As I continue in this series on higher education policy, I now shift from policy considerations related to student financial aid to the government’s role in educational quality assurance. Consider my higher education policy proposition #9:
Government policy should respect and support independent peer review as a credible quality assurance mechanism.
What accreditation produces
You are likely aware of two important facts regarding US higher educational quality assurance:
- accreditation by means of peer review has produced the most diverse, envied, and emulated higher education landscape in the world; and
- judgment of higher education quality throughout US history has stood upon three pillars: (a) institutional integrity; (b) institutional self-study; and (c) peer review.
How do peers gauge higher educational quality? The pursuit of that question within the so-called quality assurance community has undergone an evolutionary trajectory over the past century. Early measures, consisting of curricular content comparability and rigor relative to peer institutions, gave way to resource measures (e.g., library, faculty, endowment, student selectivity), to which were added process measures (i.e., structures, practices, policies, documentation, consistency of implementation), to which were added outcomes measures (e.g., documented learning gains).
Accreditation abuses and reform proposals
Two factors, increasing federal investment in student financial aid, and erosion of the essential “institutional integrity” pillar noted above, have ignited increasingly urgent and shrill calls for reform in the quality assurance arena. Reformers rightly decry the widely publicized and scandalous abuses of bad actors within both institutional and accrediting agency ranks—largely, though not exclusively, among for-profit providers. But such calls for reform are, in my judgment, flawed in two critical ways.
First, would-be reformers are, in effect, proposing to deputize accrediting agencies as government policy enforcers or, worse, to replace peer review accreditation entirely as a basis for student aid eligibility and instead install the government as the sole arbiter of educational quality and integrity.
Second, they promote a skewed and truncated notion of quality based primarily, if not exclusively, upon output measures (e.g., retention and completion, employment, student/alumni satisfaction), furthering an entirely commodified view of higher education’s purpose. I refer you once again to my previous post, Enough Already of the Commodification of Higher Education.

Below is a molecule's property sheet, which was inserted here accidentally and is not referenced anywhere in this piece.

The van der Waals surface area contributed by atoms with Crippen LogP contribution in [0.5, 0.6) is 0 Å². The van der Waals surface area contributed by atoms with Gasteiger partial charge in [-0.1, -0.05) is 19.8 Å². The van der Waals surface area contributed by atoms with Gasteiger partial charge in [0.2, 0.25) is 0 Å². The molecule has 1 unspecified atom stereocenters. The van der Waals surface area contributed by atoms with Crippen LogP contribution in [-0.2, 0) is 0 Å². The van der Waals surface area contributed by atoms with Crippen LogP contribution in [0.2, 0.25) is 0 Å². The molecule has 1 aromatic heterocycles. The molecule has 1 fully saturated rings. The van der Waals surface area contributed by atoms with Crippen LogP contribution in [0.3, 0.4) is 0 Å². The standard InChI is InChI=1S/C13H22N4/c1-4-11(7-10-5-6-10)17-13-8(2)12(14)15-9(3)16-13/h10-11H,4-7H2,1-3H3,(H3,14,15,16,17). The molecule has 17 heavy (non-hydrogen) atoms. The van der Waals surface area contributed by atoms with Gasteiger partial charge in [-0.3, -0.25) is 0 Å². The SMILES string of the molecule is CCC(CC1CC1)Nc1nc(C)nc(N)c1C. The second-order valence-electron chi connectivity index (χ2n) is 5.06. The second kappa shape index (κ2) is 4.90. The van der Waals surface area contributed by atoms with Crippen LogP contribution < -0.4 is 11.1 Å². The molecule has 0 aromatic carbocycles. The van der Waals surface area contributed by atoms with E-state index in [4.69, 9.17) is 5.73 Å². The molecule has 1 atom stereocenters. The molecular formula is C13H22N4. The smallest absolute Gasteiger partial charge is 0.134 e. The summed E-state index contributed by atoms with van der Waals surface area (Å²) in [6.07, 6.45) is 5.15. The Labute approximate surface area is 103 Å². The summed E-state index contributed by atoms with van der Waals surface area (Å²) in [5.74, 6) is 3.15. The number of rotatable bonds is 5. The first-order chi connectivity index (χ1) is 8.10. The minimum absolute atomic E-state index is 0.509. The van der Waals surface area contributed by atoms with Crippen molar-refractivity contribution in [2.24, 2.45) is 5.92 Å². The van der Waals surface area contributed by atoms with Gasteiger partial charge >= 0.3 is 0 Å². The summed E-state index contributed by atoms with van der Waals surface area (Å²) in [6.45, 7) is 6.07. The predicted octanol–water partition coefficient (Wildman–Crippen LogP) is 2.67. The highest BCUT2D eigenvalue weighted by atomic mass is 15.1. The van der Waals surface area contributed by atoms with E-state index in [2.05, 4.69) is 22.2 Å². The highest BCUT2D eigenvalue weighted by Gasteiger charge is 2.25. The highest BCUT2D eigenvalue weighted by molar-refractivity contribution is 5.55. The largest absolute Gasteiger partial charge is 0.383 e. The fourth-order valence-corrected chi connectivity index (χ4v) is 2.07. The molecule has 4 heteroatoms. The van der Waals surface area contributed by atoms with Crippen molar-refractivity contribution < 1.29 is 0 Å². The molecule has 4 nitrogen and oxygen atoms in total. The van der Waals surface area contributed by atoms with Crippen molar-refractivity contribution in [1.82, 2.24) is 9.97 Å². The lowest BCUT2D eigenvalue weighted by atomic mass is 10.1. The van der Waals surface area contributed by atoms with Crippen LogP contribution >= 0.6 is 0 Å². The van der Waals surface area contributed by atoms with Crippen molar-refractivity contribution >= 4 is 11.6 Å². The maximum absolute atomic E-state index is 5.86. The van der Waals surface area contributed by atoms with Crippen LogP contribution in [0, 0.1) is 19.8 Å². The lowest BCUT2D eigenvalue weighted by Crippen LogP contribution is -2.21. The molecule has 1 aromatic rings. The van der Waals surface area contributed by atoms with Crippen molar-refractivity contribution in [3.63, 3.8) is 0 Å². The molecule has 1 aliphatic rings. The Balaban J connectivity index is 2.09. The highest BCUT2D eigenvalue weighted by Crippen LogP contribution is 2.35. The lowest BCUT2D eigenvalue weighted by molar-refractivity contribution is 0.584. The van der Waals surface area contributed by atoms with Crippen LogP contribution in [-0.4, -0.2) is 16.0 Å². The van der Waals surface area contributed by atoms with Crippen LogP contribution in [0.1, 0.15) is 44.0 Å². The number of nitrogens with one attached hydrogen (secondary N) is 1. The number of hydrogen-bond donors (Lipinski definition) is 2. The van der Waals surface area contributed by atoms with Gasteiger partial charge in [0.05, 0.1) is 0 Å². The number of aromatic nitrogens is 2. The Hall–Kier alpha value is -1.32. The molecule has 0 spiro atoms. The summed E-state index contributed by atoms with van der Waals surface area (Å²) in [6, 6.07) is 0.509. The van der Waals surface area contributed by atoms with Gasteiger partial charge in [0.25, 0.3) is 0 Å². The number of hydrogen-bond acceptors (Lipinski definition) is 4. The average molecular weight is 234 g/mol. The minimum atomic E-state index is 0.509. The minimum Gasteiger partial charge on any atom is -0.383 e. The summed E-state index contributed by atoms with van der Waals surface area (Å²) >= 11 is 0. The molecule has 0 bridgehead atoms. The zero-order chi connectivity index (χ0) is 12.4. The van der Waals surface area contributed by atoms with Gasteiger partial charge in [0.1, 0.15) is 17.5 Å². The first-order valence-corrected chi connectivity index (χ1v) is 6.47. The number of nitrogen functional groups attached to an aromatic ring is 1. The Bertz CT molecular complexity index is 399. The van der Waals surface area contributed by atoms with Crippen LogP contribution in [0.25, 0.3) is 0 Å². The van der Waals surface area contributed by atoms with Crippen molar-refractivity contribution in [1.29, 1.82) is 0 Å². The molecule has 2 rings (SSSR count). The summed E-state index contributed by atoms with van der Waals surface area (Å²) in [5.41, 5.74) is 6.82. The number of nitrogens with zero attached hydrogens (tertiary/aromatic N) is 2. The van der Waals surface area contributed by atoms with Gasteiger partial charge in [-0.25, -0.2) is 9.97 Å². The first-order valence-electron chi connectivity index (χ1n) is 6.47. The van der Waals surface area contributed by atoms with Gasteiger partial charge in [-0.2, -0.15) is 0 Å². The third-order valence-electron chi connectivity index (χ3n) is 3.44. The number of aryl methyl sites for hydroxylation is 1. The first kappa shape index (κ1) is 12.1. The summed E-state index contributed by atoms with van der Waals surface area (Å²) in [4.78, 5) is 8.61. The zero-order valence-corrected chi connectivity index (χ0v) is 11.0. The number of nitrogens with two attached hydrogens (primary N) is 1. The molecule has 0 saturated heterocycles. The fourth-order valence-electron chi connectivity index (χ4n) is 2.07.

A cure worse than the disease
Accreditation reforms may be warranted, but the wholesale replacement of accreditation grounded in institutional integrity, self-study, and peer review is entirely without warrant. Overall, most of the present accreditation apparatus remains a far superior educational quality assurance mechanism than the rigid, prescriptive, and superficial governmental compliance audits and “big data” solutions being championed by the Gates and Lumina Foundations and their surrogates. Instead, I strongly subscribe to and support the goals and policy proposals set forth in an April 2017 Council for Higher Education Accreditation (CHEA) position paper entitled, Regulatory Relief for Accreditation.
For all its flaws, independent peer review offers the best balance between protecting higher education’s consumers and investors (including government) and preserving American higher education’s enviable independence, diversity, and creativity.
Next time, I will address how accreditation must help rather than impede credit portability, student mobility, and progress toward degree completion.
Fresh gleanings to fuel your leadership awareness, reflection, and conversations …
This thoughtful essay by CUNY Queens President James Muyskens, re-posted in ABHE Senior Fellow Gary Stratton’s Two-Handed Warriors blog, re-asserts the critical nature of introductory general education courses, to inspire students and have them experience the joy of learning. … provide students with the tools to learn how to learn, to follow and generate arguments, to witness the serendipity of discovery and the rigors of confirming a hypothesis. Muyskens argues that achievement of these aims will require us to assign our most gifted faculty to such courses and demand high-touch, active learning, and intellectual rigor.